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Refused to Give Up, Refused to Give In

New York State's ban on fracking is a hard-fought victory that will no doubt have reverberations around the world, so what’s next in the fracking fight?

Leslie Roeder, an advocate with New Yorkers Against Fracking, celebrates in 2014 after Govenor Cuomo announced he would ban hydraulic fracking.

Leslie Roeder, an advocate with New Yorkers Against Fracking, celebrates in 2014 after Govenor Cuomo announced he would ban hydraulic fracking.

Chang W. Lee/The New York Times/Redux

“I believe that future generations will point to this day and say ‘This is when the tide began to turn against the dirty, dangerous and destructive fossil fuel industry,’” – Earthjustice Managing Attorney Deborah Goldberg, Dec. 17, 2014

Last Wednesday, New York became the first state with proven oil and gas reserves to announce that it will ban fracking. The people had triumphed over the richest and most powerful industry in the world. It was a day for the history books and one that would never have happened if it weren’t for, well, basically everyone.

People from Colorado, Wyoming, Pennsylvania, Texas, Ohio, Arkansas and other fracking-plagued states sounded the alarm and educated New Yorkers about the coming threat. Scientists uncovered the evidence of fracking’s dangers. Lawyers discovered that New York towns had the right to ban fracking and defended that right in court. Organizers brought people together for rallies and marches and meetings. Musicians lifted everyone’s spirits. City residents, country dwellers, artists, chefs, moms, dads, kids and everyone else signed petitions, rallied, marched and waved signs. And a dedicated few followed Governor Andrew Cuomo to every event he attended and pledged to put their bodies on the line if he approved fracking.

And at long last the elected officials listened to what the people were saying: we must ban fracking.

Make no mistake—this is just the beginning. What happened in New York can happen anywhere. In fact, it already is.

Helen Slottje.
Helen Holden Slottje was honored with the Goldman Prize, often referred to as the ‘Nobel Prize for environmentalists.’
Chris Jordan-Bloch / Earthjustice

Key building blocks of New York’s statewide ban are the 80 local bans that communities across New York have passed—products of the brave and brilliant strategy hatched by Helen Slottje, winner of the Goldman Environmental Prize for her and her husband David’s work. (Earthjustice attorney Deborah Goldberg also defended the rights of those communities in a precedent-setting legal victory, something state officials highlighted as a tipping point in their decision to ban fracking.)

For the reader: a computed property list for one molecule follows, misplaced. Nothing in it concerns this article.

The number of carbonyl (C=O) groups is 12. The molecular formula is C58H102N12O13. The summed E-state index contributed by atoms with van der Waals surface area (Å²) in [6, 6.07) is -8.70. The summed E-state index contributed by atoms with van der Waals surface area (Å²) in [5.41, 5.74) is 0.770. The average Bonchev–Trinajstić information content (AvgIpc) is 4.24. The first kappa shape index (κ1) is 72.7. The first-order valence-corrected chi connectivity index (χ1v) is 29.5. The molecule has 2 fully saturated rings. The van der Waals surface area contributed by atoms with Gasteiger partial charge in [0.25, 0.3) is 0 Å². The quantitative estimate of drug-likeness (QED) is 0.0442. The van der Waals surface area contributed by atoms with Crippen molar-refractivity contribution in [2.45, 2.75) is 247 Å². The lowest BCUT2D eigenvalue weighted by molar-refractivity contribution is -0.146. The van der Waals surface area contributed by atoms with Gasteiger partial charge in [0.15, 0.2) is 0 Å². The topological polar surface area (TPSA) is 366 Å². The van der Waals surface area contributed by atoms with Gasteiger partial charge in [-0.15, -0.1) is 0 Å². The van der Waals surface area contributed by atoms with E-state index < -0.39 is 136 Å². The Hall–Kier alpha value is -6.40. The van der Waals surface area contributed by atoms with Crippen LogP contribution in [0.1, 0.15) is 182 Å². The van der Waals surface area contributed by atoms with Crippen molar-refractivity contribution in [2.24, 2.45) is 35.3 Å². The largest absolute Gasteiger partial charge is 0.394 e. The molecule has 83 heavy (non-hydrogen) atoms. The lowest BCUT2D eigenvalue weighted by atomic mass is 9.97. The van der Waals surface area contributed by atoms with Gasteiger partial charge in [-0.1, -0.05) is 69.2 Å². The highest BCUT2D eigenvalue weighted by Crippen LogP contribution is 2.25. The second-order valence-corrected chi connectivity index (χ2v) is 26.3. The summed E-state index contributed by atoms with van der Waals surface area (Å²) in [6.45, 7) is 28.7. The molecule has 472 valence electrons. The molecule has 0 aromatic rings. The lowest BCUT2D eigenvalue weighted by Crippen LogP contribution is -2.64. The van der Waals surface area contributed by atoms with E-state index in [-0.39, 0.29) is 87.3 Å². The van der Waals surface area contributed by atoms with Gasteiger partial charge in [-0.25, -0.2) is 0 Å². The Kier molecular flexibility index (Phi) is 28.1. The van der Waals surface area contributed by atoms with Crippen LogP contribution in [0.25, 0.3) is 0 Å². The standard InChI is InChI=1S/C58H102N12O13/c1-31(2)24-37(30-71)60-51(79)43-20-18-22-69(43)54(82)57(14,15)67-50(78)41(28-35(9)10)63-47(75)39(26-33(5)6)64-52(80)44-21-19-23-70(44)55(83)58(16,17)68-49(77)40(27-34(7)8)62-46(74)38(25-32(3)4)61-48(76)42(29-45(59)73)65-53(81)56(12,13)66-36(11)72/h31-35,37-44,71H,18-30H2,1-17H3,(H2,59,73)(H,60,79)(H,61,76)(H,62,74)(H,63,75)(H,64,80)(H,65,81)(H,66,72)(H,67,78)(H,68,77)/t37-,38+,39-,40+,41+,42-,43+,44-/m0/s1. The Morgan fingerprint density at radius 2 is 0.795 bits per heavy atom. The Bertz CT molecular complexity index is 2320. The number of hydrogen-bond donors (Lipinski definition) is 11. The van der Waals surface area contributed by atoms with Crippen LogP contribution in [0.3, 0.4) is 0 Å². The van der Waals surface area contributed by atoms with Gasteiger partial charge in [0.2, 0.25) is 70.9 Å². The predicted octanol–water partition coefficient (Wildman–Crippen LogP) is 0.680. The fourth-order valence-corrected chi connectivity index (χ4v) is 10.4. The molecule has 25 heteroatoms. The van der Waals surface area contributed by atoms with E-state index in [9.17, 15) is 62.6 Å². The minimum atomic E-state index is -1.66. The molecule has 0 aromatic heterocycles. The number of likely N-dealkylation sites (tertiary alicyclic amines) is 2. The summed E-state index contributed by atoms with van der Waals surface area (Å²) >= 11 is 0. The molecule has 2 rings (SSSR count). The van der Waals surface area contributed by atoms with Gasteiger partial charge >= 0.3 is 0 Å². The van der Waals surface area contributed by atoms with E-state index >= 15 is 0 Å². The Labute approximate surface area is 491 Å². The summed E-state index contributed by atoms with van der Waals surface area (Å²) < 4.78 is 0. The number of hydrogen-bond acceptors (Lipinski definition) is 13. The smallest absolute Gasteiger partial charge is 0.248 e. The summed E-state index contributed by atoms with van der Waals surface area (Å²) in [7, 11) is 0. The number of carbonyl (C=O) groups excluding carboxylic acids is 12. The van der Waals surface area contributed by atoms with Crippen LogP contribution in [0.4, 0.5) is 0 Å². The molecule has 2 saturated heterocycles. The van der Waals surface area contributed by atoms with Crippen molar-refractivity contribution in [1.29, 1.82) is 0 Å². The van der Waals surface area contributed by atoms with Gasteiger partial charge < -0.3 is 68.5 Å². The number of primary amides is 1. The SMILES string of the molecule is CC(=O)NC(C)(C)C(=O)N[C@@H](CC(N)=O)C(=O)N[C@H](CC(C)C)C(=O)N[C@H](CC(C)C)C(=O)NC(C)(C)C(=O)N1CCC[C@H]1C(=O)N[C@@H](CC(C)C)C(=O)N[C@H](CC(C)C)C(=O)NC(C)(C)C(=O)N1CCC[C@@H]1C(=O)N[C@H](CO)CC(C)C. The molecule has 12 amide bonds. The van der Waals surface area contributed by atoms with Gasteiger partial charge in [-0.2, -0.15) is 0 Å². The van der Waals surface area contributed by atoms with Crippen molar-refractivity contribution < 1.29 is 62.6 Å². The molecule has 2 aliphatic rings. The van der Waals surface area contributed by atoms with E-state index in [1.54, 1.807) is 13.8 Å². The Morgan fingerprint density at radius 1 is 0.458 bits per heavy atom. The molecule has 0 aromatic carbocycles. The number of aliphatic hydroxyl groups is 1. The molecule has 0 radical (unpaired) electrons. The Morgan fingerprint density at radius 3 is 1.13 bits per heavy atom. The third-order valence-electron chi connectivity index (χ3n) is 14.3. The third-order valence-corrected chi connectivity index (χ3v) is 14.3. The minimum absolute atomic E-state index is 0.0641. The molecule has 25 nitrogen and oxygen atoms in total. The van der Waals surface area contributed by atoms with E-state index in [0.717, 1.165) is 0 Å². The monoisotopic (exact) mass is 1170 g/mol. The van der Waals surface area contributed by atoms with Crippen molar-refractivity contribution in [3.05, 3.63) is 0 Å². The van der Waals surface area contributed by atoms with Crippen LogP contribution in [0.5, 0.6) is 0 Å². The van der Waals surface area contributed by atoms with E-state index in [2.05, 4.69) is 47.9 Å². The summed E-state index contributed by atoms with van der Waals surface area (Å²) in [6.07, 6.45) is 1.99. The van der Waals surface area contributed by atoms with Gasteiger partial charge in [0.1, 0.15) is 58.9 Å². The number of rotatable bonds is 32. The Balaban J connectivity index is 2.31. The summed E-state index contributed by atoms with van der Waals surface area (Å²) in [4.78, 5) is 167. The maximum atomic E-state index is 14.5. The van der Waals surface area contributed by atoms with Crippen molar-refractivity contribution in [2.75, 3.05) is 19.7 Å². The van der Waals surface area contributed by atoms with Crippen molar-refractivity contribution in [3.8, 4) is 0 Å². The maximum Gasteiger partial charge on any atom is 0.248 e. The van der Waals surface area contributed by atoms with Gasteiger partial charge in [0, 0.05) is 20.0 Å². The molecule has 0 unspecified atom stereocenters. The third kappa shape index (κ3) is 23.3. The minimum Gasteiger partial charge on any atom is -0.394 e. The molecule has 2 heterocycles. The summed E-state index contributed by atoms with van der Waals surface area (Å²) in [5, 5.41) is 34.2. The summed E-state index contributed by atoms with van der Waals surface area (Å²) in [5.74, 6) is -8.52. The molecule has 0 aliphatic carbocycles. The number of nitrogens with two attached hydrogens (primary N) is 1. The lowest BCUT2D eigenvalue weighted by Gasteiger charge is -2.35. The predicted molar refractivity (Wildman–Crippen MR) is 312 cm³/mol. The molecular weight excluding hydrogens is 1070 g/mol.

These same local building blocks that New Yorkers used in their fight to ban fracking are being put to use right now across the country, in states like Texas and California. In Pennsylvania, groups won a state Supreme Court victory that affirmed local zoning rights over fracking operations. The people of Ohio are awaiting a similar state Supreme Court ruling.

Marie McRae, resident of Dryden.
Marie McRae, resident of Dryden: "When I join my voice with my immediate neighbors, with the larger community that I live in, we all together have a voice that's loud enough for our elected officials to hear."
Chris Jordan-Bloch / Earthjustice

These local efforts—infused with momentum from New York and combined with statewide organizing, tough lawyering, the creativity of everyone who joins this movement, and courage from our elected officials—will all help us win our fight for a healthy environment and a renewable-energy economy.

This isn’t just about fracking, of course. It’s about saving our civilization from climate crisis. It won’t be easy, it won’t be quick, and we will most certainly have setbacks along the way.

But the victory in New York shows us that when we all work together, we can accomplish great things. To change everything it takes everyone. Have you decided what role you will play?

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